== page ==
Meanwhile we should also realize that China-U.S. strategic competition has yielded some sophisticated influences on both sides’ Peninsula policies, which have to some extent resulted in different considerations about how to approach the goal of denuclearization. The U.S. is preoccupied with the DPRK coming up with practical denuclearization moves that are comprehensively verifiable and irreversible. China, while adhering to the parallel goals of denuclearization and preserving peace and stability on the Peninsula, further says that the process of dialogue means two-way interaction, and the U.S., to sustain momentum, should properly reward the positive moves the DPRK has made.

That China-DPRK relations have returned to a positive development track will matter in preserving peace and stability of the Peninsula. Chinese Permanent Representative to the United Nations Zhang Jun pointed out recently that North Korea has taken a series of steps toward denuclearization, but its reasonable concerns and demands for security and development are yet to receive corresponding attention and response. This is an important cause of the present stalemate and escalating tensions, he believes.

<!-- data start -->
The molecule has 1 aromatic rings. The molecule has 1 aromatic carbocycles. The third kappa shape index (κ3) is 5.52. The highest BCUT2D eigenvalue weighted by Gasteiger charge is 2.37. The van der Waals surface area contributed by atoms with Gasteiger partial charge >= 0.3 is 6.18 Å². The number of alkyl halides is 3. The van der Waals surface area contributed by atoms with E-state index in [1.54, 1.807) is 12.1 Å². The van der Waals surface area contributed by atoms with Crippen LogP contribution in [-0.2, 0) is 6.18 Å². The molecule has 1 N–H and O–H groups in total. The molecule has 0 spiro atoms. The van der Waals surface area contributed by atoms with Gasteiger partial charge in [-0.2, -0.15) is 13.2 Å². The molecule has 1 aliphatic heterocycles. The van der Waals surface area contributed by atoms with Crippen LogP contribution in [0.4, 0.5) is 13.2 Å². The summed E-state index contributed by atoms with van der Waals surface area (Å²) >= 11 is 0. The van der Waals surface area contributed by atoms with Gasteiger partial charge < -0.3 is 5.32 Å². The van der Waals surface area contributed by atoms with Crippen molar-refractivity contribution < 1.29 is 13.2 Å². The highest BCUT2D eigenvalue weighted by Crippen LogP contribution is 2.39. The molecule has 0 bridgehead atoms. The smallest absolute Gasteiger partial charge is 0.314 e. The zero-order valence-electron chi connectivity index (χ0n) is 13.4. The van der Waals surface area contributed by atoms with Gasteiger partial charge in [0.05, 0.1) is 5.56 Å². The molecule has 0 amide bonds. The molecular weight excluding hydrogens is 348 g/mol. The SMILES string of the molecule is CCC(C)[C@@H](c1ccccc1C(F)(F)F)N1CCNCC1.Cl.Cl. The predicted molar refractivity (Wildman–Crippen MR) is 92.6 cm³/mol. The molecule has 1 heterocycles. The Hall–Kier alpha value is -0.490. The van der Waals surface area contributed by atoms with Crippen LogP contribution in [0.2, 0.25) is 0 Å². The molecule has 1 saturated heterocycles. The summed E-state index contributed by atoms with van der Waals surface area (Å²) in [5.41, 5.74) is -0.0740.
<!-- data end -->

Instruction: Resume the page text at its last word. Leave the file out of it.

Actions need to be taken to adjust the sanctions the UN Security Council has imposed on North Korea. Sanctions are a means, not the end. North Korea’s concerns, including the creation of reversible clauses in Korea-related resolutions and adjusting sanctions in fields affecting people’s livelihoods, deserve due attention. All that is conducive to easing tensions, creating the right atmosphere, facilitating dialogue and promoting a political solution.

At the recent China-Japan-ROK leaders’ meeting in Chengdu, China, the three parties pledged to promote denuclearization on the Korean Peninsula through dialogue. Judging from the developments described above, while the U.S. and North Korea find it difficult to break their deadlock and restart talks, the Chinese side has already begun to push for multilateral dialogue on the nuclear issue in a more proactive manner.